HOME

TheInfoList



Non-voting members of the United States House of Representatives (called either delegates or resident commissioner, in the case of
Puerto Rico Puerto Rico (; abbreviated PR; tnq, Boriken, ''Borinquen''), officially the Commonwealth of Puerto Rico ( es, link=yes, Estado Libre Asociado de Puerto Rico, lit=Free Associated State of Puerto Rico) is a Caribbean island and Unincorporated t ...

Puerto Rico
) are representatives of their territory in the
House of Representatives House of Representatives is the name of legislative bodies A legislature is a deliberative assembly A deliberative assembly is a gathering of members (of any kind of collective) who use parliamentary procedure Parliamentary procedure is ...
, who do not have a right to vote on proposed legislation in the full House but nevertheless have floor privileges and are able to participate in certain other House functions. Non-voting members may vote in a House committee of which they are a member and introduce legislation. There are currently six non-voting members: a delegate representing the
District of Columbia ) , image_skyline = , image_caption = Clockwise from top left: the Washington Monument and Lincoln Memorial on the National Mall, United States Capitol, Washington Metro, National Air and Space Museum, Air and Space ...
, a
resident commissioner Resident commissioner was or is an official title of several different types of commissioner A commissioner is, in principle, a member of a Regulatory agency, commission or an individual who has been given a Wiktionary: commission, commission ...
representing
Puerto Rico Puerto Rico (; abbreviated PR; tnq, Boriken, ''Borinquen''), officially the Commonwealth of Puerto Rico ( es, link=yes, Estado Libre Asociado de Puerto Rico, lit=Free Associated State of Puerto Rico) is a Caribbean island and Unincorporated t ...

Puerto Rico
, and one delegate for each of the other four permanently inhabited
U.S. territories The United States of America (USA), commonly known as the United States (U.S. or US), or America, is a country primarily located in North America North America is a continent entirely within the Northern Hemisphere and almost all ...
: American Samoa,
Guam Guam (; ch, Guåhan ) is an Unincorporated_territories_of_the_United_States, organized, unincorporated territory of the United States in the Micronesia subregion of the western Pacific Ocean. It is the List of extreme points of the United State ...

Guam
, the
Northern Mariana Islands ) , anthem_link = List of U.S. state songs , image_map = Northern Mariana Islands on the globe (Southeast Asia centered) (small islands magnified).svg , map_alt = Location of the Northern Mariana Islands , map_caption = Location of the Nort ...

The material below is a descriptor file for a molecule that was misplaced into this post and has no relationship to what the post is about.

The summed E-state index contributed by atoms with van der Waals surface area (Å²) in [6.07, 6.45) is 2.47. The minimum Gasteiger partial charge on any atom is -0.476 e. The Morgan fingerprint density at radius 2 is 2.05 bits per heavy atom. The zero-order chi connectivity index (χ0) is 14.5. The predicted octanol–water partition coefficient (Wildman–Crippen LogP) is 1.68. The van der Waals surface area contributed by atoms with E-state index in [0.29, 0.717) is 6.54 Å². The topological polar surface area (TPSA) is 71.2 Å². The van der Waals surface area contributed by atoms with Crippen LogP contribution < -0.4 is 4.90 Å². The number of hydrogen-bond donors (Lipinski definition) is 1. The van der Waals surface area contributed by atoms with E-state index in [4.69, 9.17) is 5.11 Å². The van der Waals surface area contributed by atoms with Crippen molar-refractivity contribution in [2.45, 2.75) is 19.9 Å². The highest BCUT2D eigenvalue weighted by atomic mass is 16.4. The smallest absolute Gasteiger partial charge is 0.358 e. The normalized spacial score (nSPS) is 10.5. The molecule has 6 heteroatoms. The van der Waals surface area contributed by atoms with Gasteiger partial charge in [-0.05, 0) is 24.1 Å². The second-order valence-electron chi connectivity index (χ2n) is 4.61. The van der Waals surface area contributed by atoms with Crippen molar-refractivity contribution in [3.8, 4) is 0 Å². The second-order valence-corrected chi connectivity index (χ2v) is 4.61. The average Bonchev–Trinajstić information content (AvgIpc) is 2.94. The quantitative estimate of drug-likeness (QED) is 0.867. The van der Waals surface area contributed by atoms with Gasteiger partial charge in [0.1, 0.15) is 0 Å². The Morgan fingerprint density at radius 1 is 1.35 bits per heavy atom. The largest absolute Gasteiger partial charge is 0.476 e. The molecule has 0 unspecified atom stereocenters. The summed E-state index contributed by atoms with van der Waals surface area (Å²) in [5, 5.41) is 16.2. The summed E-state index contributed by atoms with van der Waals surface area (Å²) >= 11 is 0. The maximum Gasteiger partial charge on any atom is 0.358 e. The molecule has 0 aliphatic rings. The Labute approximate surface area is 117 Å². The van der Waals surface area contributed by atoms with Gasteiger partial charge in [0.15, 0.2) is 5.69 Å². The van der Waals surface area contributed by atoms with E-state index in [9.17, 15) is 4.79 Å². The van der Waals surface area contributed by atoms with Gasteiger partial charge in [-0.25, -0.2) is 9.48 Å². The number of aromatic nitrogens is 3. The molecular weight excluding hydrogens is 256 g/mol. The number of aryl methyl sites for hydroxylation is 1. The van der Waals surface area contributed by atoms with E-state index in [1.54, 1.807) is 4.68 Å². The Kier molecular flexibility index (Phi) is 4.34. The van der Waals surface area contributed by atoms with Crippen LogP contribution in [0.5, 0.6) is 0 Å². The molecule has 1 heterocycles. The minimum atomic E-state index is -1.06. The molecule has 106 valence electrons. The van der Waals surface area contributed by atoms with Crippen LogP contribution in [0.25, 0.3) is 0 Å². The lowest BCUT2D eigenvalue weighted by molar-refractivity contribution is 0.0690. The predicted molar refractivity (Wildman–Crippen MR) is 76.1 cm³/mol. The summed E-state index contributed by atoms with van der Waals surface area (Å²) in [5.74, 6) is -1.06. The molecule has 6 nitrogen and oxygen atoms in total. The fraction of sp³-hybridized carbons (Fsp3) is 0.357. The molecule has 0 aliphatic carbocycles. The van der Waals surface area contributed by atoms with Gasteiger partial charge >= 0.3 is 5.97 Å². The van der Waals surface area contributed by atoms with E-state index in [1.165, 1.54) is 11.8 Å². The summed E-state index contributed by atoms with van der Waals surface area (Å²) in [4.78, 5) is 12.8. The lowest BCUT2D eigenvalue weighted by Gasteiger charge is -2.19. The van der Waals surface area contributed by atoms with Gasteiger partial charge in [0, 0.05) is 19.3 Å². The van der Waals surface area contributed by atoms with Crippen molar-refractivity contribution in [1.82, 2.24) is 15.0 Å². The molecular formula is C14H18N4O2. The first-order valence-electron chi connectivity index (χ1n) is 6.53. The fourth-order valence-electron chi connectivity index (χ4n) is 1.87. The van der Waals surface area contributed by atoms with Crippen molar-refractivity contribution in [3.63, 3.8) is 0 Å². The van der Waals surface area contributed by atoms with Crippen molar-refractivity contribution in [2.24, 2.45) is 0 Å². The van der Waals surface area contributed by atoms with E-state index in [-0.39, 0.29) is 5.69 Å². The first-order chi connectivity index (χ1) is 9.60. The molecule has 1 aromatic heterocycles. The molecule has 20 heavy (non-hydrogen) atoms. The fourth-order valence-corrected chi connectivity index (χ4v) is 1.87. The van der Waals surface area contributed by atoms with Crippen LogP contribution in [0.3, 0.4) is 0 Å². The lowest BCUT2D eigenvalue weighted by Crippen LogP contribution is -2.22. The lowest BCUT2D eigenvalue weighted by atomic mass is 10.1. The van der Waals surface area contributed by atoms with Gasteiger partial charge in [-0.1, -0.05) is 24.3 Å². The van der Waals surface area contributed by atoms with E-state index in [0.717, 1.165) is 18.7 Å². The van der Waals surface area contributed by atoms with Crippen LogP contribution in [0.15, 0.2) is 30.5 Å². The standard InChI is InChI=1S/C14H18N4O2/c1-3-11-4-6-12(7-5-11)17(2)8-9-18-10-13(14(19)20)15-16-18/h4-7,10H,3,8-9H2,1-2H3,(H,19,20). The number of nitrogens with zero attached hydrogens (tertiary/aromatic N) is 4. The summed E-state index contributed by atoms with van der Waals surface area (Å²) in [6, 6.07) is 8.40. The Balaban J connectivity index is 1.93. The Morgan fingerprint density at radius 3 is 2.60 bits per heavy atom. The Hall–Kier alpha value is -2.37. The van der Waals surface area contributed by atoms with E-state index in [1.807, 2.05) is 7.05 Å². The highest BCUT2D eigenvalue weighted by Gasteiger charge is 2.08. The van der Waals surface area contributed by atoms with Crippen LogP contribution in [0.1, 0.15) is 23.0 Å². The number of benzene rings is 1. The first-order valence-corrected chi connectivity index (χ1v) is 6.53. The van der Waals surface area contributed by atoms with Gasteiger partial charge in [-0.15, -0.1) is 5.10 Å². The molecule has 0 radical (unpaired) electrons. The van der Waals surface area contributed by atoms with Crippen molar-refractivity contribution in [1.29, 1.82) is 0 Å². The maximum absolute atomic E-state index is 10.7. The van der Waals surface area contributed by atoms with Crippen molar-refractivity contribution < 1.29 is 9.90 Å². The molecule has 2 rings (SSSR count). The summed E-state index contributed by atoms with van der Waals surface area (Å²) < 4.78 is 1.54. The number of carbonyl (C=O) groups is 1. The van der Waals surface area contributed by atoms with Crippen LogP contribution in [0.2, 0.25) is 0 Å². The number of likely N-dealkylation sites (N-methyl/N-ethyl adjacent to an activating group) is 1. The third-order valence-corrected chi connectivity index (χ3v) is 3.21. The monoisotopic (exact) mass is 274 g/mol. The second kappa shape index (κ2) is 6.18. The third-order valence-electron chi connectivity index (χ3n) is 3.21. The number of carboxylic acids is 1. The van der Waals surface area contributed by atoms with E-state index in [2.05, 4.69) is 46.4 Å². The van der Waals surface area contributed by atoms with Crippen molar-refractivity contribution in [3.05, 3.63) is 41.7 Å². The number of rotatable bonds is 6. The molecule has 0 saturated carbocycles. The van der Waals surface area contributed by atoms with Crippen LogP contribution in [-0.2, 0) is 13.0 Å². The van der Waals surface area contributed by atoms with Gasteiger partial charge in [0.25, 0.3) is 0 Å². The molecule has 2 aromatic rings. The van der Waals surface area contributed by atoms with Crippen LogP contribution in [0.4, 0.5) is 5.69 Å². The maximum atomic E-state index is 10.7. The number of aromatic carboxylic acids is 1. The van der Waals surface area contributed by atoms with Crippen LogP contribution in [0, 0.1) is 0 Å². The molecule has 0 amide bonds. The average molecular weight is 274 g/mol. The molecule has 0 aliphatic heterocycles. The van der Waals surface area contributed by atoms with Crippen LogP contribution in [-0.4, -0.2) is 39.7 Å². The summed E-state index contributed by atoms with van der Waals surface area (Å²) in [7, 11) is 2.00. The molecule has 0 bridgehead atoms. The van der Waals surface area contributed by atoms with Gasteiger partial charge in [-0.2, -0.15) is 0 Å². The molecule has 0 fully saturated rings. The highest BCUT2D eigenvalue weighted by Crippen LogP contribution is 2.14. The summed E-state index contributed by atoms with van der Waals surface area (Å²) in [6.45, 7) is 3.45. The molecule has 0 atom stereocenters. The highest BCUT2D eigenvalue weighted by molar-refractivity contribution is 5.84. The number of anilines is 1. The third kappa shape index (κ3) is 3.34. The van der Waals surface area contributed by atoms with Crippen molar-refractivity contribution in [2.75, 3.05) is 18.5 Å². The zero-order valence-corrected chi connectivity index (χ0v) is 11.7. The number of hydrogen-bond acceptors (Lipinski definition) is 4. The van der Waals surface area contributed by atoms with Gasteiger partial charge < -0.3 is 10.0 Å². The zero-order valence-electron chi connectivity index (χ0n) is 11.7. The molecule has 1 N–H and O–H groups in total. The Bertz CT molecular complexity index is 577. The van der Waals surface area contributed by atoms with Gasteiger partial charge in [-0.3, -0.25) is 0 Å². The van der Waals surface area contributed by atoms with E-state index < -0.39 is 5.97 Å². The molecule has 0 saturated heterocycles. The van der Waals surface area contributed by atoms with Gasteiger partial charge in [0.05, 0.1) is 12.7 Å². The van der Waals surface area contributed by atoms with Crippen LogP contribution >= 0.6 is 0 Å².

Northern Mariana Islands
, and the
U.S. Virgin Islands The United States Virgin Islands, officially the Virgin Islands of the United States,Also called the ''American Virgin Islands'' are a group of Caribbean islands and an unincorporated and organized territory of the United States The U ...
. A seventh delegate, representing the
Cherokee Nation The Cherokee Nation (Cherokee language, Cherokee: ᏣᎳᎩᎯ ᎠᏰᎵ, ''Tsalagihi Ayeli'' or ᏣᎳᎩᏰᎵ "Tsalagiyehli"), also known as the Cherokee Nation of Oklahoma, is the largest of three Cherokee List of federally recognized tribes ...
, has been formally proposed but not yet seated, while an eighth, representing the
Choctaw Nation The Choctaw Nation (Choctaw The Choctaw (in the Choctaw language, ''Chahta'')Common misspellings and variations in other languages include Chacta, Tchakta and Chocktaw. are a Native American people originally occupying what is now the South ...
, is named in a treaty but has neither been proposed nor seated. As with voting members, delegates are elected every two years, while the resident commissioner of Puerto Rico is elected every four years.


Privileges of delegates

Non-voting members serve exclusively in the House of Representatives; the
Senate The Curia Julia in the Roman Forum ">Roman_Forum.html" ;"title="Curia Julia in the Roman Forum">Curia Julia in the Roman Forum A senate is a deliberative assembly, often the upper house or Debating chamber, chamber of a bicameral legislatu ...
has no non-voting members (with the exception of the
Vice president of the United States The vice president of the United States (VPOTUS) is the second-highest officer in the executive branch The executive (short for executive branch or executive power) is the part of government that enforces law, and has Moral responsibility, r ...
, who may vote only to break ties) and no members representing the territories or the District of Columbia. All delegates serve a term of two years, while resident commissioners serve a term of four years. They receive compensation, benefits, and
franking Franking comprises all devices, markings, or combinations thereof ("franks") applied to mails of any class which qualifies them to be postally serviced. Types of franks include uncanceled and precanceled postage stamps (both adhesive and printed on ...
privileges (the ability to send outgoing U.S. mail without a
stamp Stamp or Stamps or Stamping may refer to: Official documents and related impressions * Postage stamp, used to indicate prepayment of fees for public mail * Ration stamp, indicating the right to rationed goods * Revenue stamp, used on documents to ...